Cut the Tenons

Chuck a 1/2 in. or 3/4 in.-dia. bit in your router. Set the depth of cut equal to the distance between the face of the end piece and the groove. Place the router on the top of the test piece (not on its edge), and rout a tongue (Photo 5). Check the tongue's thickness-it should be equal to the width of the groove and mortises. If you readjust the router's depth of cut, be sure to rout from both faces of the test piece.

Rout the ends of the table top (Photo 6). This requires a series of overlapping cuts, on both sides of the top. Start with the outermost cut, then flip the top to repeat the same cut on the opposite side. Reset the edge guide and work your way in. The last cut, which creates the tenons' shoulders, must be absolutely straight. Shift the router's edge guide only 1/16 in. or so to make this cut-that should do the trick. Saw off the support piece (Photo 7). The resulting tenon should be 1/16 in. shorter than the depth of the mortises.

Lay out the individual tenons (Photo 8). Mark the center tenon the exact width of its corresponding mortise. Mark the next tenons about 1/16-in. narrower, on hoth sides, than their mortises. This offset should get larger as you go, depending on how wide your top is, how much your species of wood moves, the humidity range in your area, etc. As a general rule, an 1/8-in. offset on both sides of the tenon should be sufficient for most tops.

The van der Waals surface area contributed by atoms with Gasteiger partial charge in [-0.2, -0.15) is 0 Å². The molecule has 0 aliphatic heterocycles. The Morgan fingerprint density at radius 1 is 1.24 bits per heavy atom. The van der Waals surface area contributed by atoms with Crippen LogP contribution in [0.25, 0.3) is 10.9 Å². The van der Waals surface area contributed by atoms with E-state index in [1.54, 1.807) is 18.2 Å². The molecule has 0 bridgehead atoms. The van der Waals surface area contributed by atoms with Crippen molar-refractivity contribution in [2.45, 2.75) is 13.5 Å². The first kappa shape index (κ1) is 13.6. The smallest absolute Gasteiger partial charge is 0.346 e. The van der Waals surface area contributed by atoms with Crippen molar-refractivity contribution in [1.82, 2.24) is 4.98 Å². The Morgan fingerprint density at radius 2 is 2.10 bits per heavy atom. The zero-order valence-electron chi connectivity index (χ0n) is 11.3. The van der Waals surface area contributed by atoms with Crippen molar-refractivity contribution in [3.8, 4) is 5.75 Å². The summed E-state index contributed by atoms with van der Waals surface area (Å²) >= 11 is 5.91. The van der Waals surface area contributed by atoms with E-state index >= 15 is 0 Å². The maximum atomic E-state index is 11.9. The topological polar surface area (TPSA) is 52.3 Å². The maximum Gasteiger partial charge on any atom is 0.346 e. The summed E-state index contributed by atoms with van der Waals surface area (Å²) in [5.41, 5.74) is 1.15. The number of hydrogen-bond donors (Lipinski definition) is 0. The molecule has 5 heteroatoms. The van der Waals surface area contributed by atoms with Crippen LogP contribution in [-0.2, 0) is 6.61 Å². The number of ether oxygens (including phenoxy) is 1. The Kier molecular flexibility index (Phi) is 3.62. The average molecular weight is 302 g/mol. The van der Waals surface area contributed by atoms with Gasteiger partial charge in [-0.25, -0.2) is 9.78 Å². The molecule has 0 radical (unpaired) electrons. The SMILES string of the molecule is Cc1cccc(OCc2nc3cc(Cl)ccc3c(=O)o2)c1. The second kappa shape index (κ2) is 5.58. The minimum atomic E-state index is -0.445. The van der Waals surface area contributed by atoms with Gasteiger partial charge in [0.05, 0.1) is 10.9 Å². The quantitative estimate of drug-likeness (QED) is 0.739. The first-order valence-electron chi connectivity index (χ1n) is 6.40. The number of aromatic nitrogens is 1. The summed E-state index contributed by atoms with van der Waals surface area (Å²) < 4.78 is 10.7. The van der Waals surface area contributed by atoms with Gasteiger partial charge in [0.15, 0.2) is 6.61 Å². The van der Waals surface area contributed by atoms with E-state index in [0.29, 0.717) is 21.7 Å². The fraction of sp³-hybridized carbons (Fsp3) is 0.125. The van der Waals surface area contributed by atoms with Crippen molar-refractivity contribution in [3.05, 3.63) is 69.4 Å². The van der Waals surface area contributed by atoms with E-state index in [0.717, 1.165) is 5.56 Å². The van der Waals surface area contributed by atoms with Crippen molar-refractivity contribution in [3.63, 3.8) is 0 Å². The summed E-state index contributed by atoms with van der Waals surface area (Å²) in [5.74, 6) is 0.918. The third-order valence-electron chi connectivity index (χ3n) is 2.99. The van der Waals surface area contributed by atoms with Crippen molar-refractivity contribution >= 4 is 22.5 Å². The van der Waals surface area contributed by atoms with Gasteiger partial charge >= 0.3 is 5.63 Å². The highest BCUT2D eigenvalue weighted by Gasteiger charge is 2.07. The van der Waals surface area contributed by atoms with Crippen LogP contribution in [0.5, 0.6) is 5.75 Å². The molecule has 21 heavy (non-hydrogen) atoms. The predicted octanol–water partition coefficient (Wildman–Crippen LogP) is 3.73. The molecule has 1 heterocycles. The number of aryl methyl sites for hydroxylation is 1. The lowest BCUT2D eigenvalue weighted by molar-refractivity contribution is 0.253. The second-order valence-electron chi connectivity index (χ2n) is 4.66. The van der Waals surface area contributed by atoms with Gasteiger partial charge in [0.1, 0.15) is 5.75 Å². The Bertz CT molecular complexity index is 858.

6Rout wide dados across both sides of the top to start forming the tenons. Leave a strip of wood uncut to support the router.

/Saw off the support piece by hand or use a jigsaw. It doesn't matter if the sawn edge is a bit uneven or out of square.

T center of table offset marks aligned marks ks \

8 Place an end piece next to the top. Mark the center tenon exactly in line with its mortise. Mark the other tenons narrower than their mortises.

T center of table offset marks aligned marks ks \

shoulder

shoulder

9 Cut the tenons. Stop most of the cuts at the haunch line. At the outer ends, saw full depth, then saw near the shoulder to remove the end waste piece.

1 < ) Use a router plane or rabbet plane to pare the tenons 1 < thinner, if necessary. Support the router plane with the test piece you made that's the same thickness as the top.

Cut the waste between the tenons using a coping saw. Twist the blade so it's at a right angle to the saw's frame.

Draw a line across the top to lay out the haunches (the short segments between the tenons). Make the haunches 1/16-in. shorter than the depth of the grooves in the end pieces to ensure that the joint's shoulders fit tight. Saw the tenons (Photos 9 and 10). After removing the end waste pieces, pare the shoulders even using'a chisel or a trim router and a flush-trim bit.

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